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CIOs In Training: 3 Factors For Success
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SaneIT
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SaneIT,
User Rank: Ninja
9/2/2014 | 7:34:50 AM
Re: Customer Skills
Aside from the additional skills, the knowledge that you have not always been in IT means something to other people.  It is funny to have people guess where I started out my career and they are surprised to find out that my first job was in a large AP department.  I guess as much as I might break the IT stereotypes I'm even further from the accounting ones.
SaneIT
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SaneIT,
User Rank: Ninja
9/2/2014 | 7:21:45 AM
Re: Customer Skills
I'm not trying to start fights here but yes, IT and marketing skills are not ones that I see mixing very well right now.  I see a lot of marketing push that relies heavily on technology but they don't understand the underlying function.  IT sees the softer marketing skills as a bit of voodoo and I'm sure marketing sees the complexity that IT points out as equally mysterious.
Li Tan
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Li Tan,
User Rank: Ninja
9/1/2014 | 11:00:16 AM
Re: Business Knowledge
Exactly - we are handling high-talent people instead of pure labor force. Salary is not the only factor for them. In addition to good offer, they would demand challenging opportunity with a bright future and a team will good climate. So managing tech team is a challenge. You cannot be just a boss but also a coach/tutor.
SunitaT0
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SunitaT0,
User Rank: Ninja
8/31/2014 | 2:37:59 PM
Re: Business Knowledge
Office politics do not allow for such easy management. There always are other factors. IT employees are always looking for advancements in salaries/benefits and for that they are ready to be the pet of managers, and this creates all the problems in managing the Tech directly by the staff without the Boss overlooking the Staff.
SunitaT0
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SunitaT0,
User Rank: Ninja
8/31/2014 | 2:35:35 PM
Re: Customer Skills
Plus there are other benefits as well, like suggesting any other department where one hs previously worked, on some models/ideas. It makes the work flow smoothly and develops better inter-employee relationships and also makes up experience from the one who's helping and the one who is being helped.
Joe Stanganelli
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Joe Stanganelli,
User Rank: Ninja
8/31/2014 | 1:11:34 PM
Re: Business Knowledge
@shamika: I think the way to think of it is this:

Your employees manage the tech.

You, as their boss, manage them so that the tech gets managed in the right way.
zerox203
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zerox203,
User Rank: Ninja
8/31/2014 | 12:10:34 PM
Re: CIOs In Training: 3 Factors For Success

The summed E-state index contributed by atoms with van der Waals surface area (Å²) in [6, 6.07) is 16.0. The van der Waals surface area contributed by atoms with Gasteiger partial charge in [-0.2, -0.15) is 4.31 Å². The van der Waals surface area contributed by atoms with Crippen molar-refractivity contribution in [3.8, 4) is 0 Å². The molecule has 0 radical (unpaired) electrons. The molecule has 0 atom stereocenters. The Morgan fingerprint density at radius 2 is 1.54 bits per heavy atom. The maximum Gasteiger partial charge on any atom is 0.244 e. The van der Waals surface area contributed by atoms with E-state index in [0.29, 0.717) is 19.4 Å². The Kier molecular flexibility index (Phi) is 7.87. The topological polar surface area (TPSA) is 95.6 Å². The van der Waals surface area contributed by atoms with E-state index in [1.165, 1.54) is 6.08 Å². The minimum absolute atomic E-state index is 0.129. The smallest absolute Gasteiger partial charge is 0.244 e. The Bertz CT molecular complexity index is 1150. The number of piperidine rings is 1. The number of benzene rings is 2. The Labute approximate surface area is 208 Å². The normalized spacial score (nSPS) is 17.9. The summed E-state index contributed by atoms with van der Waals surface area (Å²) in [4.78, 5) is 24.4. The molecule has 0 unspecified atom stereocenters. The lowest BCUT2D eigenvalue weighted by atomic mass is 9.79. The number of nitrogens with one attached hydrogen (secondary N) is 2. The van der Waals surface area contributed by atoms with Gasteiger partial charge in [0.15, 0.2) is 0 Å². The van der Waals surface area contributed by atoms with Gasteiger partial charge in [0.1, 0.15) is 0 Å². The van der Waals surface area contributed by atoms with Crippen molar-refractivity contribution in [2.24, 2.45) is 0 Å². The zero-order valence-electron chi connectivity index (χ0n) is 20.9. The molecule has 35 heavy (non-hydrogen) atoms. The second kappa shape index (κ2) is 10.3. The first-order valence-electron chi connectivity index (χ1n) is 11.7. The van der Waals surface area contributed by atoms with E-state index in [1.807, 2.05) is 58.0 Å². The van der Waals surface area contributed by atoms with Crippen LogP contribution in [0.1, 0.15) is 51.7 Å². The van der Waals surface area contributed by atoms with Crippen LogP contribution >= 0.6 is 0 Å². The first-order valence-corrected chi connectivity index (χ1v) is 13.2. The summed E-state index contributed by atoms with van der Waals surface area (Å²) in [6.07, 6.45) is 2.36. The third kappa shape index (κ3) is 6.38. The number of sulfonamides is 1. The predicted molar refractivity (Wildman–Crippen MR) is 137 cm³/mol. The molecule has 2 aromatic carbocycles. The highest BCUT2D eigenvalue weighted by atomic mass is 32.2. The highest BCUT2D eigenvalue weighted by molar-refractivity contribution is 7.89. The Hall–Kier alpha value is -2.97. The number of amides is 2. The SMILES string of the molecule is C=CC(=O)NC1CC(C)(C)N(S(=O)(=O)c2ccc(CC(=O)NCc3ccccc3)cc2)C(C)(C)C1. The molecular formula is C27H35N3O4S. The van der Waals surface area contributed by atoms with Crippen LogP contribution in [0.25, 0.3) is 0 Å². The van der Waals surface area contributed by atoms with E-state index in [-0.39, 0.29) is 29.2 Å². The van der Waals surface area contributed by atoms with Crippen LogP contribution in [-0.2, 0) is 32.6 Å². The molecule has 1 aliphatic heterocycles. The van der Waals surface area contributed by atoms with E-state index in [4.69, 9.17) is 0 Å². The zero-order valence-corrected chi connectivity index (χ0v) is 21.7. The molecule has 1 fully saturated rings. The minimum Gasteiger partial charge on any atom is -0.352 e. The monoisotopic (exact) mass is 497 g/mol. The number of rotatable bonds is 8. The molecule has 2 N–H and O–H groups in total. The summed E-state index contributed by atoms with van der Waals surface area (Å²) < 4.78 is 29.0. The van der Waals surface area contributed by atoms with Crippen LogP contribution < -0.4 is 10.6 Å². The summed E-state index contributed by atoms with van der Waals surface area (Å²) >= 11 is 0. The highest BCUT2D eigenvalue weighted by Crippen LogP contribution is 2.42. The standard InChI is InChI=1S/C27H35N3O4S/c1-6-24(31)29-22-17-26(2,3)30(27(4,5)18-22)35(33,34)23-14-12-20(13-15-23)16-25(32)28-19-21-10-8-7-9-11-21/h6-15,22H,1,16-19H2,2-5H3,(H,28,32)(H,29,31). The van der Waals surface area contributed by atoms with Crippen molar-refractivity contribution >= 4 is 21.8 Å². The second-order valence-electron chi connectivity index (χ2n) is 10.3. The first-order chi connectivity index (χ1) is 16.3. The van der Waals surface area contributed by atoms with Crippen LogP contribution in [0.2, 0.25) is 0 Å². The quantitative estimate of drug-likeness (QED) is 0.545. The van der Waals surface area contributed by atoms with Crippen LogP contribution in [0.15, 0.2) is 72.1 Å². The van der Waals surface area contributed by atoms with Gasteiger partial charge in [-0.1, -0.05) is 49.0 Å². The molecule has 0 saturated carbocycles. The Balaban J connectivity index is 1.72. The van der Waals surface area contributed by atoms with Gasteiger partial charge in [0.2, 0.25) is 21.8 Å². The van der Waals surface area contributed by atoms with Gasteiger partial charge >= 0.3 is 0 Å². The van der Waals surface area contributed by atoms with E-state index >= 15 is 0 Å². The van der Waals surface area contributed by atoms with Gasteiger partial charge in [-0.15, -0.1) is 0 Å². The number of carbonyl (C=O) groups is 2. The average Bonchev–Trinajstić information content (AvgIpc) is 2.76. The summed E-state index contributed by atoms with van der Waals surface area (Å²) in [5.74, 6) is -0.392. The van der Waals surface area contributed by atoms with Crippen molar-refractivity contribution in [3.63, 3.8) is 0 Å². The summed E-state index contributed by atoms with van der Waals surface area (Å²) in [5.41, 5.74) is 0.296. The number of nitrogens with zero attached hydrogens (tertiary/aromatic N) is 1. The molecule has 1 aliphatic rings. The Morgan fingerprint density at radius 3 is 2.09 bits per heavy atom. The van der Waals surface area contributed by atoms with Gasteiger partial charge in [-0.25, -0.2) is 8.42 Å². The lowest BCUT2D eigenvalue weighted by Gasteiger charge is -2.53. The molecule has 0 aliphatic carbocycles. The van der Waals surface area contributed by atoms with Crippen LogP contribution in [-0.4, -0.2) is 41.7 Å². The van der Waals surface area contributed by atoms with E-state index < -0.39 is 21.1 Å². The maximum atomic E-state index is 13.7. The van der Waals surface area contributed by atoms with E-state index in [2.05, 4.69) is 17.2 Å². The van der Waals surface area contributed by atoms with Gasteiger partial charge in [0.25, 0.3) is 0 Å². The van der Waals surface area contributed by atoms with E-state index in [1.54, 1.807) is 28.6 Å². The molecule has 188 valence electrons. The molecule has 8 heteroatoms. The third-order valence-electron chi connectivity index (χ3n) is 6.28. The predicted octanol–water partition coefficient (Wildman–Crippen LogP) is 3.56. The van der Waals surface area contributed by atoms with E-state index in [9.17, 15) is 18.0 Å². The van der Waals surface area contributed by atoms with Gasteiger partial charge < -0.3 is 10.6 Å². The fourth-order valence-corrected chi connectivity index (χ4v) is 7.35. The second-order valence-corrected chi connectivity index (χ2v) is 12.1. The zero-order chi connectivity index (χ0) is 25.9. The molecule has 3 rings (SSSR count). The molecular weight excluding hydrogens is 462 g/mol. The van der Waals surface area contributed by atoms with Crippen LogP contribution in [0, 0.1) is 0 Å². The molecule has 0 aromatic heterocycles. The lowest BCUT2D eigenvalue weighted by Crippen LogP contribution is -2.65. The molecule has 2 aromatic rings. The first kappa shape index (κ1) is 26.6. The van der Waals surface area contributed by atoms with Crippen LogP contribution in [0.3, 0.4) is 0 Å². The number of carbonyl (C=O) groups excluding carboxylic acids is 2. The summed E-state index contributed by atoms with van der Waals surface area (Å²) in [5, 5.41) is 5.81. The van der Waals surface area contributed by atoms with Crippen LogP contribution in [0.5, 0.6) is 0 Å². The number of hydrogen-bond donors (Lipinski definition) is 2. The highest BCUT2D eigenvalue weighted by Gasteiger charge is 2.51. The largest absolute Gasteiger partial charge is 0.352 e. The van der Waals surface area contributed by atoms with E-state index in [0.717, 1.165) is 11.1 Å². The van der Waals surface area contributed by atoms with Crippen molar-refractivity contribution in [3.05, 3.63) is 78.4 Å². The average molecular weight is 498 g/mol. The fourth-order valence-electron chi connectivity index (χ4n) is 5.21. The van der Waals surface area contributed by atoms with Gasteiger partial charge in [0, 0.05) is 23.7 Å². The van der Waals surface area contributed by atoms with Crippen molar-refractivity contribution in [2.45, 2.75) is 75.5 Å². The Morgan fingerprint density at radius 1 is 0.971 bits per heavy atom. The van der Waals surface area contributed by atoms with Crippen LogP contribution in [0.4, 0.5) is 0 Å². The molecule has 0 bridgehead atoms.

Thanks for this, Jonathan. Maybe most IT professionals don't sit at their desks thinking 'what can I do to become CIO', but then again, maybe they should start. Even if they don't make it all the way to that big chair (at least, not at their current company), there's no doubt that the suggestions you provide here will put them on the right path, and provide them with plenty of valuable skills and experiences along the way. After all, pulling back the veil even farther, it's often not the money that motivates people at that highest level, is it? It's the desire to be better, to improve themselves, and see how far they can go - to that end, these are all great ways to keep building yourself up.

The bit about people being more important than tech at the CIO level is oft-repeated, but it seems that's necessary, as many IT execs still don't seem to embrace it. That thought ought to impact every decision you make - at the macro level, does this technology project serve a business need? At the micro level, you need to build your relationships with other execs on something other than technology and your know-how therein - it's good for the company, it's good for your job security, and it's good for your mental health. SaneIT's point is very good - there's a big difference between thinking you're good with people and actually being good with people. Get someone you trust to tell you the truth.
shamika
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shamika,
User Rank: Ninja
8/31/2014 | 6:19:44 AM
Re: Business Knowledge
I like the fact "People first, not tech." we always need to work with people. Understanding them better and providing them with required trainings, opportunities and challenging work has to be part of CIO role. 
shamika
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shamika,
User Rank: Ninja
8/31/2014 | 6:14:08 AM
Re: Customer Skills
@ Laurianne, you are correct. it is important to have the customer focus at the same time it is also important to know his boundaries when providing the customer service.
shamika
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shamika,
User Rank: Ninja
8/31/2014 | 6:11:53 AM
Business Knowledge
The CIO we had did not know the business at all. And he was trying to incorporate the software development culture, which did not fit in to his current industry. As correctly said it is important to know the business better.
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